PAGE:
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Pride Month Sees New Products, Some Pivoting

Shoppers check out new and favorite brands that support communities, while some retailers refocus promotions
Lynn Petrak, Progressive Grocer
The Collage Group
(Source: The Collage Group, 2024)

For a segment of retailers and shoppers, Pride Month is a bit different this June. Some stores and brands have cut back on large-scale promotions to focus on long-term initiatives – and perhaps avoid short-term controversies – while others are focusing on unique products from artists seeking to make products more inclusive.

Target Corp. got some headlines in May when it shared that it is not merchandising its Pride Month collection at all locations. In 2023, the retailer’s collection stirred up positive reactions as well as vocal calls for boycotts. This time around, the Minnesota-based retailer announced that is “offering collection of products including adult apparel and home and food and beverage items, curated based on consumer feedback” online and in select stores based on historical sales performance. 

While it may be scaling back on its Pride-themed merchandise in every store, Target announced ways it is supporting the LGBTQIA+ community throughout the year, including sourcing from LGBTQIA+-owned brands, supporting groups like Family Equality and the Human Rights Campaign and hosting internal events for team members through its Pride+ Business Council.

One retailer supplier, Greg Kerr, founder and owner of Alchemy Merchandise in Phoenix, Ariz., told Progressive Grocer that Target’s high profile decision mirrors that of other companies who cheer Pride Month in a range of ways but are increasingly focusing on ongoing programs and approaches. “It’s great that companies want to do Pride initiatives and celebrate Pride Month, and people change their logos for one month of the year, but the more important thing is, do they have 365-day Pride initiatives in play that support workers and customers?” asked Kerr, whose company sells pins, keychains, apparel, stationery, home goods and other items made by a range of artisans.

Demonstrating allyship for consumers and employees is a crucial goal, agreed experts from Kantar on a recent webinar. “Pride is something that is delved into, looked at and celebrated every single day – not just in June,” declared Caroline Frankum, global CEO and an executive sponsor of the PRIDE employee resource group at the research firm Kantar.

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In that webinar, Kantar shared results of a survey showing opportunities and gaps in supporting inclusiveness across communities. According to its research, less than a third (32%) of consumers think that brands in their respective countries do a good job of representing LGBTQIA+ groups in their advertising and marketing.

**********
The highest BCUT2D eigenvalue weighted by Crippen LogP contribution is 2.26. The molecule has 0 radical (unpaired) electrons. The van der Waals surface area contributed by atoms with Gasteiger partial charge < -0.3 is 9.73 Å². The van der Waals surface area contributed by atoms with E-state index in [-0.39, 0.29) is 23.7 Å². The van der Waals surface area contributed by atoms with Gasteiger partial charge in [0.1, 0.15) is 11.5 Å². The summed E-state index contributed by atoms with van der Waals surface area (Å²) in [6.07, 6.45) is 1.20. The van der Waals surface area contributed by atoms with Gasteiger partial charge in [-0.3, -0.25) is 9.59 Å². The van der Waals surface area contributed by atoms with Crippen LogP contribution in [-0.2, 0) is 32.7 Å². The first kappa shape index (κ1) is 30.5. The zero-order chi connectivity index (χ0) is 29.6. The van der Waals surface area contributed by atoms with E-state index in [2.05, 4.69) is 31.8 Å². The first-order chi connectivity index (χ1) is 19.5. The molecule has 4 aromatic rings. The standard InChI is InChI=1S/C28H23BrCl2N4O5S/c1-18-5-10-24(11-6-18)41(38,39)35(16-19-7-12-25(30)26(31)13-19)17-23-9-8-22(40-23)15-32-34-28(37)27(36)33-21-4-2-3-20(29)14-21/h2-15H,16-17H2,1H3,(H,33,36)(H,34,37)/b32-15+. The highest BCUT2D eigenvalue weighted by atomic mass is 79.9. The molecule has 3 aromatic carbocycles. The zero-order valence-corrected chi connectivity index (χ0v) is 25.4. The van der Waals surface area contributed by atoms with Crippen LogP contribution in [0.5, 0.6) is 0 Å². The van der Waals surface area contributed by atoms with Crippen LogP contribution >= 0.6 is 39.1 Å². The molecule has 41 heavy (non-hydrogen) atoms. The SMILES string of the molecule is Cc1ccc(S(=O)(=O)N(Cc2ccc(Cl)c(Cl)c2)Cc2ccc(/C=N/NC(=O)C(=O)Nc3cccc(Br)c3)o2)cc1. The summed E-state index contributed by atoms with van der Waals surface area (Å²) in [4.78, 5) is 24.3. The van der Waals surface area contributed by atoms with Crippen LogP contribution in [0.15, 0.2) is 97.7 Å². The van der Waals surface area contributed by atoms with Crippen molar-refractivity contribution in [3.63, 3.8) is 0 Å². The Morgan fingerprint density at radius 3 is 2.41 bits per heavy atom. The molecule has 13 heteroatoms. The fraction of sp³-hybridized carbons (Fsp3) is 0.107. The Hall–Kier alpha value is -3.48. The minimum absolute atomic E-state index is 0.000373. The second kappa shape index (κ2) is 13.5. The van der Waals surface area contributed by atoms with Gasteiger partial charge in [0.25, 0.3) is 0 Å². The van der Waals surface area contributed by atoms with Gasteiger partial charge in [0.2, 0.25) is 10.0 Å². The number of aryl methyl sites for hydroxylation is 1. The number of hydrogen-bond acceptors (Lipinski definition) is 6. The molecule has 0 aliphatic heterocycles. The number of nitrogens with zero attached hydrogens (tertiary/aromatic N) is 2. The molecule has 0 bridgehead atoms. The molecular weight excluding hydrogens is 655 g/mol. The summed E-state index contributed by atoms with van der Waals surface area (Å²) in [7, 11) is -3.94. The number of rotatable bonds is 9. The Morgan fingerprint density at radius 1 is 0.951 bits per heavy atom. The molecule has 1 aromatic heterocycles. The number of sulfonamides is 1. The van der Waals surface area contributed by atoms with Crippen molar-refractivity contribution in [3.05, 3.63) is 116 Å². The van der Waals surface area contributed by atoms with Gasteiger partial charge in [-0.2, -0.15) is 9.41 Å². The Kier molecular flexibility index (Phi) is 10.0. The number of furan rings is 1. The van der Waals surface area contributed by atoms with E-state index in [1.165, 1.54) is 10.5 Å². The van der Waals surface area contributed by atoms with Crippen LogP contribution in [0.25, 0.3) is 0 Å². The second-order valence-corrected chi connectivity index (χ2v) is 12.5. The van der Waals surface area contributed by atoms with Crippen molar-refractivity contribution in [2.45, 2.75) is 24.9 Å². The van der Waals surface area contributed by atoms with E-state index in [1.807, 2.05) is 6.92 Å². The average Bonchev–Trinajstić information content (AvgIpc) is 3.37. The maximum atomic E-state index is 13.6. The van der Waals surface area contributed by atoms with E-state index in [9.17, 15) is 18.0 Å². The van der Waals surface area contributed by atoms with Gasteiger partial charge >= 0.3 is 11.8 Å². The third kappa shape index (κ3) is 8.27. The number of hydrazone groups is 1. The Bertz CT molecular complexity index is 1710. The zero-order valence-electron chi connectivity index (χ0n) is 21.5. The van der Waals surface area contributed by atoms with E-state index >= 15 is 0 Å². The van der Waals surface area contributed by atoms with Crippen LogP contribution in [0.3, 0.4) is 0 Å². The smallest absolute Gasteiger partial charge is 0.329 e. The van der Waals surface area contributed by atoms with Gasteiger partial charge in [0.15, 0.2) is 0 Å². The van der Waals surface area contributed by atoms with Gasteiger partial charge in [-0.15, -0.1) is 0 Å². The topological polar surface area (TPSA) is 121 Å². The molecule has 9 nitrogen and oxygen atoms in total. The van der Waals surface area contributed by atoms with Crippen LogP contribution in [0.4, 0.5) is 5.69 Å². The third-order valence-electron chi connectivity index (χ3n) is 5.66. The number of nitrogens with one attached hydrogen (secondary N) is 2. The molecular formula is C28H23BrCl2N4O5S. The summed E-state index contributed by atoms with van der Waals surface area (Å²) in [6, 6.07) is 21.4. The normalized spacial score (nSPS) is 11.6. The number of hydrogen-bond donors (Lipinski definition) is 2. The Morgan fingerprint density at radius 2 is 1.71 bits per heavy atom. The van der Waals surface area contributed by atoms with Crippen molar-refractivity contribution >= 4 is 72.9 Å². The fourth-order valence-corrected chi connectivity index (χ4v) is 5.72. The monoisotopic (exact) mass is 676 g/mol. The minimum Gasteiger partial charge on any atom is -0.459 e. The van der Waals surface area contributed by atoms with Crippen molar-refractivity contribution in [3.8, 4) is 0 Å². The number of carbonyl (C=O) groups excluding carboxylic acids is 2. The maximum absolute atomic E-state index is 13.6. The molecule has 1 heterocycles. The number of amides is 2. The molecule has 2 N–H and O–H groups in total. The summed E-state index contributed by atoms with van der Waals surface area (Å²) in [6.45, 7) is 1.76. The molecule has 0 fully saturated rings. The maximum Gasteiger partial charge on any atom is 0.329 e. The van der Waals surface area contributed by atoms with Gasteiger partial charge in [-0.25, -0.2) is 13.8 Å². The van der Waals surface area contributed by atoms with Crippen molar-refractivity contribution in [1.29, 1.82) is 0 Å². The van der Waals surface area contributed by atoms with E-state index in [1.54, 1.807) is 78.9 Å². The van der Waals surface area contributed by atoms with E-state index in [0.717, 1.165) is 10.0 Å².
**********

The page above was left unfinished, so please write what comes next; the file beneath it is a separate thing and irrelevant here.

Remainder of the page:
On that note, some brands are viewed more positively than others. A new study from the Collage Group identified top brands for LGBTQIA+ consumers, who look for companies that put their brand equity and culture cache to work empowering community members. The leading five brands in this area include Band-Aid, YouTube, Google, KitKat and Visa.

Messaging, of course, is key to trust and reception. According to the Collage Group, 63% of this cohort said they would view LGBTQIA+ -focused advertising as insincere if it only occurred during Pride Month. Fifty-seven percent said that such advertisements would be perceived as insincere if they fed into stereotypes.

Kerr likewise underlined sincerity. “Does the company care or do they want to look like they do? Donations are great, but there has to be actual support, if people want to be seen as more authentic,” he said, citing efforts like inclusive training for employees and product offerings from a diverse group of suppliers.

[RELATED: The Top New Products – And The Trends Behind Them]

That roster of suppliers continues to expand. The hydration brand waterdrop, for example, rolled out vibrant new products that celebrate diversity, including a new Pride bottle, Celebration Box of dissolvable sugar-free cubes and a reusable rainbow shopping bag.

Established brands also continue to launch limited-time collections. The Skittles brand, for its part, released its 2024 Pride pack, designed with a female and minority-owned production company. Skittles also teamed up with the community-building platform Meetup to create a Skittles LGBTQ+ Directory, listing LGBTQ+ groups, events, and resources to help people find their community. 

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